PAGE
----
I love this time of year: the whisper of winter swirls about us with early morning mists and evening chills, but the days are glorious with colour bursting from every corner of the landscape. It's time too, to prepare the house for colder days and a chance to get out one of my favourite quilts.
I made this quilt a couple of years ago form a lovely book called 'Quilts from Lavender Hill Farm' by Darlene Zimmerman. It's actually a bit of a mixture of two quilts in the book, but the main blocks are her 'Pumpkin Patch' design.
For at least two years I have been planning to make some decorative pumpkins to go with this quilt, but somehow, have never quite got around to it. This year, I decided to have a go and I am delighted with the results. I sort of used a combination of ideas from house magazines and quilting books and after a bit of experimenting, I think it worked pretty well.
You need a petal shaped pattern. I used a china plate to give me the curved edge that I wanted and then drew pointed ends on it using a ruler.
You can always check that everything is even by folding it in quarters and trimming it too.
Then once you are happy with your shape you can photo copy it and change the size of the segments by reducing and englarging it. You can download the template if you want to use my diagram here.
Cut out six segements. I then decided that because I was using woven check fabric and it was a fairly loose weave, to put some interfacing to stiffen it alittle. I simply photocopied the pattern and cut out the inner shape for this.
Once the interfacing is ironed on - stitch the segments together using a lock stitch at the bottom to secure it and leaving a quarter inch at the top for the opening for the stalk and gathering thread. Also don't forget to leave a small opening half way down one segment for the stuffing.
Clip the curves on the seams and turn your pumplin right side out and it's ready for stuffing.
Fill your pumpkin up so that it's reasonably firm, but not over stuffed because you want to gather it up around the neck to make it look less like a ball and more realistic. Close up the opening with a few handsitiches.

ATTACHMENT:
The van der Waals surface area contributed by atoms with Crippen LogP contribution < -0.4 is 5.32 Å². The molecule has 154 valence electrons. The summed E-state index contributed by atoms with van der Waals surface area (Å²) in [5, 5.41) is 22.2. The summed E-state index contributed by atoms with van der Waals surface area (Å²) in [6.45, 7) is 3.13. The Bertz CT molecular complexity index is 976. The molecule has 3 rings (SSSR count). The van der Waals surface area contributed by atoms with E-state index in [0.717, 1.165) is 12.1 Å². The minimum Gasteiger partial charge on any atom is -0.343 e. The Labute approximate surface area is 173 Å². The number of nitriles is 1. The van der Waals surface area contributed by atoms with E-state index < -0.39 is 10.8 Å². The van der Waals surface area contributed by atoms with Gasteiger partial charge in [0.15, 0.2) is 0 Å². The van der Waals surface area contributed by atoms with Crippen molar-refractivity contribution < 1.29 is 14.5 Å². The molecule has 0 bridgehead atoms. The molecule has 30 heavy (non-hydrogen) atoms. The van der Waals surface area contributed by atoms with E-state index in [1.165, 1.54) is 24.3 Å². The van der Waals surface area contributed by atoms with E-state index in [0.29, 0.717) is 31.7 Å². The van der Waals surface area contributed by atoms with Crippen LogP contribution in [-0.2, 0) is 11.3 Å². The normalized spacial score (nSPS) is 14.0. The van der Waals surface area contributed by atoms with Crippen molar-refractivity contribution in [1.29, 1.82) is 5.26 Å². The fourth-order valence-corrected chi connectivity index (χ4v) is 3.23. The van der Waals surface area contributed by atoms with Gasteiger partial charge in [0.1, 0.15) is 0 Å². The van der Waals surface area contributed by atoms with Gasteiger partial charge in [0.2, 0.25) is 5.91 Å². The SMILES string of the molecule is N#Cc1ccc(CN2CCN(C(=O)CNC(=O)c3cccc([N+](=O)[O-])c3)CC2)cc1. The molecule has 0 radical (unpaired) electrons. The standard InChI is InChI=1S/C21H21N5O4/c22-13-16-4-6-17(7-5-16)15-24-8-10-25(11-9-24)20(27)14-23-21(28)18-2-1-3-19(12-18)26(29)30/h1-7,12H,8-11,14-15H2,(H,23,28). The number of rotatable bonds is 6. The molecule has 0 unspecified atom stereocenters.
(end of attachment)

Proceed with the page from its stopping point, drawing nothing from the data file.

Where the segments meet on the bottom of your pumpkin, stitch on your button. I just picked one out of my old button box, but it's worth noting that this will be what your pumpkin stands on, so maybe it's a good idea to try to pick something flatish that will act as a base. Or if you are going to have your pumpkins jumbled up in a bowl, then a more decorative button could be fun.
Stitch on your button pulling the segements tight and snug around it.
With the top opening - use a strong thread to make a few running stitches around the neck so that you can gather it up a little once you have put the stalk in place.
Next make the stalk using a small peice of rolled up felt and handstich to fix the edge.
Having got this far, I wanted to make the segments stand out a bit and I used some perle cotton #8 in a matching colour for this. Bring the thread up at the stalk and lay it in the channel formed by the seam on your segment. Pull it tight and wrap the thread around your button to secure and then bring it up another segment back to the stalk and secure with a stitch. Go around your pumpkin till all the segments become a little more defined.
Finally make the leaves. You can use pretty much any shape for this. I used scaps of felt, wool and cotton autumnal fabrics. Trace the shap onto fusible web and iron it on to the wrong side of the top fabric. Cut out he shape and peel off the backing and then iron it on to the bottom fabric. I prefer to stitch the edge on the machine using a blanket stitch, before I cut out the final shape
Add your leaves and then if you want, a rather nice touch is a little curly florists wire, wrapped around a pencil to give it some shape. In fact, my totally fab cotton reel pencil is so perfect for this because it has some ridges already around it. (I got it on Etsy at 'WorthyGoodsTextile').
So, all done and time to make some more for a seasonal display. I think these are pretty cool and add a lovely autumnal touch to your home.
I hope this tutorial is interesting to you guys. I am just learning how to put together this kind of thing, so all comments and advice either here or on instagram would be much appreciated.
See you soon, Ruby x